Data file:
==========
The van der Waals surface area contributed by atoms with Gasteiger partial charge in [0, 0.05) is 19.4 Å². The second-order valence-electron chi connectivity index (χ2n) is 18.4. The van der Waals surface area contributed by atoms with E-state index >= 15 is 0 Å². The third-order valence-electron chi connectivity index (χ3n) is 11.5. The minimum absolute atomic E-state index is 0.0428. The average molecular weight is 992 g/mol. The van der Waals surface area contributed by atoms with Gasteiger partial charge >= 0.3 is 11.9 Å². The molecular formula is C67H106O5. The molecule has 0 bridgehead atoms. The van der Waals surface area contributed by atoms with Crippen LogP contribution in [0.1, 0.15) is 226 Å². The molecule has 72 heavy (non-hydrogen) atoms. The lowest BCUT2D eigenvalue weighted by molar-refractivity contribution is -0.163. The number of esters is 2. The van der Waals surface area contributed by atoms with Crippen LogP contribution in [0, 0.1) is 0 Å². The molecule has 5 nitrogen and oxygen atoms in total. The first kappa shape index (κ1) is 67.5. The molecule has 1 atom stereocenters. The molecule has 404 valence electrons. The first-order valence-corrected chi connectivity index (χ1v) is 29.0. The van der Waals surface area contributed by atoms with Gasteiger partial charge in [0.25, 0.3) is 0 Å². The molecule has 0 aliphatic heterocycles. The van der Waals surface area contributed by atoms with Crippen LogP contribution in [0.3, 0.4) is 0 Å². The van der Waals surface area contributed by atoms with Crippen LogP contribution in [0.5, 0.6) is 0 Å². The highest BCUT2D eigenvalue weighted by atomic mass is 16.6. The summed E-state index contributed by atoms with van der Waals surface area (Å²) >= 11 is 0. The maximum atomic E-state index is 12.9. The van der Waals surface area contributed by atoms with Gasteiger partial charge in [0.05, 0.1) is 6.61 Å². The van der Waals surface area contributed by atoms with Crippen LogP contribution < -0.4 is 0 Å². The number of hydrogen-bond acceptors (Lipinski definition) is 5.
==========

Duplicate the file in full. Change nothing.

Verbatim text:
The van der Waals surface area contributed by atoms with Gasteiger partial charge in [0, 0.05) is 19.4 Å². The second-order valence-electron chi connectivity index (χ2n) is 18.4. The van der Waals surface area contributed by atoms with E-state index >= 15 is 0 Å². The third-order valence-electron chi connectivity index (χ3n) is 11.5. The minimum absolute atomic E-state index is 0.0428. The average molecular weight is 992 g/mol. The van der Waals surface area contributed by atoms with Gasteiger partial charge >= 0.3 is 11.9 Å². The molecular formula is C67H106O5. The molecule has 0 bridgehead atoms. The van der Waals surface area contributed by atoms with Crippen LogP contribution in [0.1, 0.15) is 226 Å². The molecule has 72 heavy (non-hydrogen) atoms. The lowest BCUT2D eigenvalue weighted by molar-refractivity contribution is -0.163. The number of esters is 2. The van der Waals surface area contributed by atoms with Crippen LogP contribution in [0, 0.1) is 0 Å². The molecule has 5 nitrogen and oxygen atoms in total. The first kappa shape index (κ1) is 67.5. The molecule has 1 atom stereocenters. The molecule has 404 valence electrons. The first-order valence-corrected chi connectivity index (χ1v) is 29.0. The van der Waals surface area contributed by atoms with Gasteiger partial charge in [0.25, 0.3) is 0 Å². The molecule has 0 aliphatic heterocycles. The van der Waals surface area contributed by atoms with Crippen LogP contribution in [0.3, 0.4) is 0 Å². The van der Waals surface area contributed by atoms with Crippen LogP contribution in [0.5, 0.6) is 0 Å². The highest BCUT2D eigenvalue weighted by atomic mass is 16.6. The summed E-state index contributed by atoms with van der Waals surface area (Å²) >= 11 is 0. The maximum atomic E-state index is 12.9. The van der Waals surface area contributed by atoms with Gasteiger partial charge in [0.05, 0.1) is 6.61 Å². The van der Waals surface area contributed by atoms with Crippen LogP contribution < -0.4 is 0 Å². The number of hydrogen-bond acceptors (Lipinski definition) is 5.